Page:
|Wedding waistcoat, 1808; MMA 2009.300.7449 [OASC]|
Toward the end of the first decade of the century, the openings above the buttoned areas in both tended to be shorter and narrower, and around 1812 they began to appear sometimes almost fastened up to the neck. The standing collar was much shorter by this point, no longer covering the shirt. (In formal dress, waistcoats retained the longer, angled hems and types of embroidery that had been worn in the later eighteenth century.)
Around 1814-1815, the fashionable male figure began to have a distinctly nipped-in waist, which could be reflected in the cut of the waistcoat or in padding added to the chest. Emphasizing this, they would generally be buttoned only at the bottom, the shirt's jabot bursting from the opening. The waisted effect increased and continued through the 1820s, though the fashionable waist was located lower toward the end of that decade.
At first the trend of only buttoning waistcoats around waist level had no effect on cut, but at the end of the 1810s the construction changed: buttons and buttonholes were placed only on the lower half or two-thirds of the opening, and the front edges themselves might be cut on a curve so as to keep the lengthened lapels narrow all the way up, with only a slight notch.
|"Waistcoat of gros de Naples with pearl buttons, lined with a contrasting color," Petit Courrier des Dames, ca. 1835; NYPL 802030|
Very little change occurred over the rest of the 1830s, but the unnotched shawl collar began to be more prevalent at the end of the 1830s; the angled breast pocket seems to have begun to appear between 1840 and 1845. Lower points without buttons reappeared after 1840 as well, whether single- or double-breasted, and while very narrow lapels remained in use wide ones were seen as well, more and more frequently toward the end of the decade.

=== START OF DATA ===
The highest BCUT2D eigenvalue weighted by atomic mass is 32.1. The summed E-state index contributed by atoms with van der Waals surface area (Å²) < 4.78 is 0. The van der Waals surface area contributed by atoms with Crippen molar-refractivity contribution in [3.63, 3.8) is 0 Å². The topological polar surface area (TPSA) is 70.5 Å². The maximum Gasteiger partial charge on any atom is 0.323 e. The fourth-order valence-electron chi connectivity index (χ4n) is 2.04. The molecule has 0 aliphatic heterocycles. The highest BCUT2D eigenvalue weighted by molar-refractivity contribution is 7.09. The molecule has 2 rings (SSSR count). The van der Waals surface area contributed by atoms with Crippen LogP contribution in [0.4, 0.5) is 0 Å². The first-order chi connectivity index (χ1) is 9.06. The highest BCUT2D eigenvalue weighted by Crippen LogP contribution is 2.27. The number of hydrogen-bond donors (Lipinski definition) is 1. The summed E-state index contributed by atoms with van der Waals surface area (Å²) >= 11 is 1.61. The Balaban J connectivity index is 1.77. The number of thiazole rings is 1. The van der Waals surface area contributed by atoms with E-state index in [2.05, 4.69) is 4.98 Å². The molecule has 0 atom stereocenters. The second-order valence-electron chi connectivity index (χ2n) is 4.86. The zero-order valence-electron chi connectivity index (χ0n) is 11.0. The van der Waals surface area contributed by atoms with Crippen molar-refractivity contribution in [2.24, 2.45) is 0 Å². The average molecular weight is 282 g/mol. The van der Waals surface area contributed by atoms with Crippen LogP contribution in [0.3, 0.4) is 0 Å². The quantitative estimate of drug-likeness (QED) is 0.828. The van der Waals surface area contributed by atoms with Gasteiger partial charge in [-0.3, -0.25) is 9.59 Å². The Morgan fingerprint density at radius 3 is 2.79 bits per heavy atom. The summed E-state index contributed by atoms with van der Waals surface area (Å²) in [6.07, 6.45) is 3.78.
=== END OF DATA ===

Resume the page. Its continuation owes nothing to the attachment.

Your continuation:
|Wedding waistcoat, 1846; MMA 1985.363.6 [OASC]|
The greatest change in the mid-1850s was that a pinched male waist was no longer fashionable. The chest was still to be rounded, still enhanced with padding, but the defined difference between waist and hips was smoothed out. Vests less commonly flared below the waistline.
|Waistcoat, ca. 1865; MMA 1979.346.47 [OASC]|
Around this point, it becomes very difficult to find images of men's waistcoats, as it was common to keep the coat fully buttoned, or just fastened at the top, during the day. Magazines aimed at gentlemen and their tailors, however, such as the Gentleman's Magazine of Fashion, made an effort to show or at least describe them, and it's clear that the era of the three-piece suit had begun: many waistcoats were made in the same fabric as a coat and trousers. When not made to match, vests were generally plain, not in the bright patterns and colors of prior decades. Their forms stopped changing, pointed lower edges and no (occasionally notched) lapels remaining most common through the early twentieth century, though double-breasted vests with flat lower edges were also worn. (A second breast pocket seems to have been frequently added after the turn of the century.)
Formalwear fossilized to an even earlier shape, with shawl collars and deep necklines. White and black fabrics were the only ones used - for, respectively, white and black tie.
|Howard Fenton Ross's wedding portrait, 1905; CHM 1983.15.8|